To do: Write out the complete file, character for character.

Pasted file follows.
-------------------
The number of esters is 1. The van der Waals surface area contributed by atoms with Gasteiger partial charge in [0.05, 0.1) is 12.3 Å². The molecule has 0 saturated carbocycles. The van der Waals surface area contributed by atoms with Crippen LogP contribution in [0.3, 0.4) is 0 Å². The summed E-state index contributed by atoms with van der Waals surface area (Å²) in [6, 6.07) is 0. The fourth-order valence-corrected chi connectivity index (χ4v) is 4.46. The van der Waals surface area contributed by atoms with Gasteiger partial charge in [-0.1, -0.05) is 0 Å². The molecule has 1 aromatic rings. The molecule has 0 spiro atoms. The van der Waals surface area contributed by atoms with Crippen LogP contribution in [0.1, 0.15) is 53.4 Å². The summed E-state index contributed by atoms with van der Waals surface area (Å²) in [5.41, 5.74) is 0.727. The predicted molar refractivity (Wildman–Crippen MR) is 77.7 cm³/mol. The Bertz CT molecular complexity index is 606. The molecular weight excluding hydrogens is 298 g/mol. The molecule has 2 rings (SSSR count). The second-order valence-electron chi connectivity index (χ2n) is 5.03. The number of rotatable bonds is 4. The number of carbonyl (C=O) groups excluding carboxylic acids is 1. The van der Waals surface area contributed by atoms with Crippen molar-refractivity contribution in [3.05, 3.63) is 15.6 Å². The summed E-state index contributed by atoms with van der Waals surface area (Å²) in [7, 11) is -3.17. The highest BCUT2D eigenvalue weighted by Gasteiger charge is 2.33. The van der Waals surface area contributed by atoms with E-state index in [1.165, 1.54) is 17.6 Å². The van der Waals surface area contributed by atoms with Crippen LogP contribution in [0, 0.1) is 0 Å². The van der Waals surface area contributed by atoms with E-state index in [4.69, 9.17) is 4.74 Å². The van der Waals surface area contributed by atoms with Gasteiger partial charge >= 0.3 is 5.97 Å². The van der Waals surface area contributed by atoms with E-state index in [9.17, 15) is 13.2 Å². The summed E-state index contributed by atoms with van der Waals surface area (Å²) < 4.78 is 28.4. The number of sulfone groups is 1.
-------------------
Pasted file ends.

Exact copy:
The number of esters is 1. The van der Waals surface area contributed by atoms with Gasteiger partial charge in [0.05, 0.1) is 12.3 Å². The molecule has 0 saturated carbocycles. The van der Waals surface area contributed by atoms with Crippen LogP contribution in [0.3, 0.4) is 0 Å². The summed E-state index contributed by atoms with van der Waals surface area (Å²) in [6, 6.07) is 0. The fourth-order valence-corrected chi connectivity index (χ4v) is 4.46. The van der Waals surface area contributed by atoms with Gasteiger partial charge in [-0.1, -0.05) is 0 Å². The molecule has 1 aromatic rings. The molecule has 0 spiro atoms. The van der Waals surface area contributed by atoms with Crippen LogP contribution in [0.1, 0.15) is 53.4 Å². The summed E-state index contributed by atoms with van der Waals surface area (Å²) in [5.41, 5.74) is 0.727. The predicted molar refractivity (Wildman–Crippen MR) is 77.7 cm³/mol. The Bertz CT molecular complexity index is 606. The molecular weight excluding hydrogens is 298 g/mol. The molecule has 2 rings (SSSR count). The second-order valence-electron chi connectivity index (χ2n) is 5.03. The number of rotatable bonds is 4. The number of carbonyl (C=O) groups excluding carboxylic acids is 1. The van der Waals surface area contributed by atoms with Crippen molar-refractivity contribution in [3.05, 3.63) is 15.6 Å². The summed E-state index contributed by atoms with van der Waals surface area (Å²) in [7, 11) is -3.17. The highest BCUT2D eigenvalue weighted by Gasteiger charge is 2.33. The van der Waals surface area contributed by atoms with E-state index in [1.165, 1.54) is 17.6 Å². The van der Waals surface area contributed by atoms with Crippen LogP contribution in [0, 0.1) is 0 Å². The van der Waals surface area contributed by atoms with E-state index in [4.69, 9.17) is 4.74 Å². The van der Waals surface area contributed by atoms with Gasteiger partial charge >= 0.3 is 5.97 Å². The van der Waals surface area contributed by atoms with E-state index in [9.17, 15) is 13.2 Å². The summed E-state index contributed by atoms with van der Waals surface area (Å²) < 4.78 is 28.4. The number of sulfone groups is 1.